A Standard Dataset
When doing machine learning it helps to use a standardized dataset such that methods can be compared in an objective manner. For machine vision, one of the earliest standard datasets is MNIST, a set of handwritten characters that was also used in the (arguably) first deep learning paper.
We should define such a dataset in the world of chess programming as we try to improve training algorithms for our new chess engines based on neural networks. This blogpost introduces such a dataset called the CCRL Dataset (also giving a huge hint as to where it comes from).
Introducing the CCRL Dataset
This dataset was constructed from CCRL 40/40 and 40/4 data combined. It consists of 2'500'000 games, 20% of which is the testset and 80% the trainingset. You can download the dataset in pgn- format (539M) and v3-format (11G).
This figure shows a distribution of all the gameover types within the testset of this data. Games with over 500 plies have been excluded from this figure to keep it readable, and as such the game count is slightly smaller than 500'000 with 0.02% ignored. The double bands for black/white wins show wins on checkmates and resignations. 38% was won with white, 30% with black and 32% draw. Finally, the testset has ~86% unique positions (including history planes).
For training a simple baseline network the following yaml scheme was used as input to train.py :
%YAML 1.2 -–name: ‘128x10-base’gpu: 0
dataset: num_chunks: 2500000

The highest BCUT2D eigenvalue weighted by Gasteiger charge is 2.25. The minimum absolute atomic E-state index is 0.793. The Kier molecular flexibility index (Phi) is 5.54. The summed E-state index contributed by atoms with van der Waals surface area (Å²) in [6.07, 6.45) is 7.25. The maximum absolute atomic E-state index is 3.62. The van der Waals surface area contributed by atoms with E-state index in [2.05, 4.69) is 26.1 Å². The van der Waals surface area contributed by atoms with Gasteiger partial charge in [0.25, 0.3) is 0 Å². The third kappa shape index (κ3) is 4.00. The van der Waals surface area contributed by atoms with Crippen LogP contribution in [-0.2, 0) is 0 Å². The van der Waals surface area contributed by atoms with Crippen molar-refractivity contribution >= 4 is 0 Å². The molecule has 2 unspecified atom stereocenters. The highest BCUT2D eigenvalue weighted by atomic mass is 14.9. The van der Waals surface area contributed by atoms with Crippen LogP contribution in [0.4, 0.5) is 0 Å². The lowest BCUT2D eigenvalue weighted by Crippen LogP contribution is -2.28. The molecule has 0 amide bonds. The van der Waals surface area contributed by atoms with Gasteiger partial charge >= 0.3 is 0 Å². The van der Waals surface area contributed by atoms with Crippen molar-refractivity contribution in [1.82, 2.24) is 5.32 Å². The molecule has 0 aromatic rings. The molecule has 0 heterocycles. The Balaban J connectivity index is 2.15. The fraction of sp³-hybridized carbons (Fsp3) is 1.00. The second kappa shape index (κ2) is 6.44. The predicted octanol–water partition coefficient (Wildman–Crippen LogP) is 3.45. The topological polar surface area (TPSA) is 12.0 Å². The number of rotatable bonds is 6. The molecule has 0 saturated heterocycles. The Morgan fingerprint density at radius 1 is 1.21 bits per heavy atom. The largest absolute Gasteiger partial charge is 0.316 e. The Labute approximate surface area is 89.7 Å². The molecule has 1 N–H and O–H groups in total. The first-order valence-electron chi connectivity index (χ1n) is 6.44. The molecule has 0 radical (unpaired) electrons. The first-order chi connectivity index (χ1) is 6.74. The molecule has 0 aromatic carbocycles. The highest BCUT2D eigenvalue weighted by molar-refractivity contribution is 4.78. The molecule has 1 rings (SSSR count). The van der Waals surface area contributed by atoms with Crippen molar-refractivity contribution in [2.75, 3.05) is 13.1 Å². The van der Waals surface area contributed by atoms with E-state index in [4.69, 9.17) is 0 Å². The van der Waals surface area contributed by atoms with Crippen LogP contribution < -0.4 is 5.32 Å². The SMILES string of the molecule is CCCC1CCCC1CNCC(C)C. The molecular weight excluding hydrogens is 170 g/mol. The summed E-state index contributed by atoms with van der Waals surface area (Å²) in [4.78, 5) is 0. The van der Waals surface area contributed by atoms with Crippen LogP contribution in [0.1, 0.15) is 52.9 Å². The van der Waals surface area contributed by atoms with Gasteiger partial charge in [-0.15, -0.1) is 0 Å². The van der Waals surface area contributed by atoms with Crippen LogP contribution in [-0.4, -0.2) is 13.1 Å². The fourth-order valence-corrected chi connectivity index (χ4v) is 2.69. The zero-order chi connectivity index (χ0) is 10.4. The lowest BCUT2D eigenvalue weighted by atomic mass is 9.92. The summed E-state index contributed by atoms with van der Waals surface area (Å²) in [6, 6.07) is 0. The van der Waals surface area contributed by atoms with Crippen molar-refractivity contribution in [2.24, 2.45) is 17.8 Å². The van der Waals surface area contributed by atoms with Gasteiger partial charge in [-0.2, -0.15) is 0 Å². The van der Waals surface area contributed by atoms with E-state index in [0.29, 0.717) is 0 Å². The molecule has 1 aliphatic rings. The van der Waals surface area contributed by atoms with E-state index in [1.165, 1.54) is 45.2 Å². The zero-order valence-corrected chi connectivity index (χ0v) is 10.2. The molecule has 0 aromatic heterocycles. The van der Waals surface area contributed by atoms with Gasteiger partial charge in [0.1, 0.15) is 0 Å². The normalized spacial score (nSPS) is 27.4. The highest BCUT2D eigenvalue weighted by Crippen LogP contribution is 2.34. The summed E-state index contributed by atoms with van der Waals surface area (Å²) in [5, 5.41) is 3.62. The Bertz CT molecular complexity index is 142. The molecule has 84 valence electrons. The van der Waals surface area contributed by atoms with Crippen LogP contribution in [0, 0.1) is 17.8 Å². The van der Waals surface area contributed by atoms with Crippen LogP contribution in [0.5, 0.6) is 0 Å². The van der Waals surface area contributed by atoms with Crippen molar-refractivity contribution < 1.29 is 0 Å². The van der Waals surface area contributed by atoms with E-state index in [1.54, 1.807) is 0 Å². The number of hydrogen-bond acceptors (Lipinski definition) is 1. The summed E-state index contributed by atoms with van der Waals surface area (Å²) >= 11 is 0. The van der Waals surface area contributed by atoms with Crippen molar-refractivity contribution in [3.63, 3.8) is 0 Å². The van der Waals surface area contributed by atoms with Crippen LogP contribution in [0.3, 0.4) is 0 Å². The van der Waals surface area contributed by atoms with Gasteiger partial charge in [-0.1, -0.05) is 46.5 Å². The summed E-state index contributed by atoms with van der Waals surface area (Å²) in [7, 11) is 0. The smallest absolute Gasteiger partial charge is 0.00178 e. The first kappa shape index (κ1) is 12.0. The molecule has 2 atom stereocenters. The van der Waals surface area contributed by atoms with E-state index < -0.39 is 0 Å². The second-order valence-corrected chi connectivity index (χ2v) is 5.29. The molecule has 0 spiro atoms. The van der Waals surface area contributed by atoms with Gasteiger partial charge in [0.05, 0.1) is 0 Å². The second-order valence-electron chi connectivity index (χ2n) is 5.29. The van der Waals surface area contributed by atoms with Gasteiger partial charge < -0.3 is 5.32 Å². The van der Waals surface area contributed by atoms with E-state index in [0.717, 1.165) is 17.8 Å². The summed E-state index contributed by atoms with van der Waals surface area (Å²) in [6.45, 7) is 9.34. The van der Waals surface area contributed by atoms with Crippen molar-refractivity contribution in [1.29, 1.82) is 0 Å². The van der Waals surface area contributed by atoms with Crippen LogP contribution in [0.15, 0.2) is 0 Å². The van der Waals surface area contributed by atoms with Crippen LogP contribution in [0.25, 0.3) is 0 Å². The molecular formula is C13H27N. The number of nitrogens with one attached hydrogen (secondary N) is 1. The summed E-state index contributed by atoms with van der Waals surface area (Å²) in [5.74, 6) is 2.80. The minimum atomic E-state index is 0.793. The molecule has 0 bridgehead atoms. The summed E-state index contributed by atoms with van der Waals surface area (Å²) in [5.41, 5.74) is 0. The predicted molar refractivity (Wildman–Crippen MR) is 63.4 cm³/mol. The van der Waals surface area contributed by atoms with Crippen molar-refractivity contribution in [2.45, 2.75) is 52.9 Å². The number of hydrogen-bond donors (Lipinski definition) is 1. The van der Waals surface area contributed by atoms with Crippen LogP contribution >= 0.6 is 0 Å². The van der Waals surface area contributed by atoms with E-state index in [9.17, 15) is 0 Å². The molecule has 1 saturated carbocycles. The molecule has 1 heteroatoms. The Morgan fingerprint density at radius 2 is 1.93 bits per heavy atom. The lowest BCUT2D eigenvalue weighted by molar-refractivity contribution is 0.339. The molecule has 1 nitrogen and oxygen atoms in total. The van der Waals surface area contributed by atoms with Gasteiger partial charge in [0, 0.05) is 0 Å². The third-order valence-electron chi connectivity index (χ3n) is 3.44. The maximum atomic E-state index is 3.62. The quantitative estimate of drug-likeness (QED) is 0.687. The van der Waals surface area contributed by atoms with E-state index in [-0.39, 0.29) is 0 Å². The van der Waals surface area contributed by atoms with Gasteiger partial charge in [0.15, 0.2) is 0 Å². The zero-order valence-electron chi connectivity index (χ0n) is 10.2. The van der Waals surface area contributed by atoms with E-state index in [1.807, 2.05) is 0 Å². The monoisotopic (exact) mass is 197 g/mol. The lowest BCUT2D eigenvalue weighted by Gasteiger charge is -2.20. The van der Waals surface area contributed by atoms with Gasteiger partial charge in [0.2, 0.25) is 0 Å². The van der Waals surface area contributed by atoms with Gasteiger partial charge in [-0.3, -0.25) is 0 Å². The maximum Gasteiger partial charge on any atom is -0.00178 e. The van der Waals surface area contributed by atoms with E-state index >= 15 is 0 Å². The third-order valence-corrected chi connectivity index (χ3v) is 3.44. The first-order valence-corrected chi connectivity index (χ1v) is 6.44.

training: batch_size: 1024
lr_values: - 0.1
lr_boundaries: - 80000
policy_loss_weight: 1.0 value_loss_weight: 0.01 path: ‘/mnt/storage/home/fhuizing/chess/networks’
model: filters: 128
This resulted in an accuracy of 47.0583% , policy loss of 1.591 and mse loss of 0.10882. The network can be downloaded as ccrl- baseline.pb.gz. The tensorboard graphs can be downloaded as leelalogs- base.tgz.
For inspiration, here’s a list of ideas where using such a dataset may be useful:
- Testing a multigpu training algorithm
- Different neural network architectures
- Different input encoding (e.g. removing history planes)
- Different move encoding on the policy head
- Finishing resign or adjudicated games to get more endgame data with n-man tablebases
And much more…
This dataset is very different from our selfplay data runs which improve over time through reinforcement learning. Sliding a training window across the vast number of games produced by clients as new networks are trained. As such one can only test a subset of ideas/parameters using this data. Still, it’s probably safe to say one should never regress in terms of performance on this dataset.
Have fun experimenting and please share your results ( good or bad, as both can be very useful )!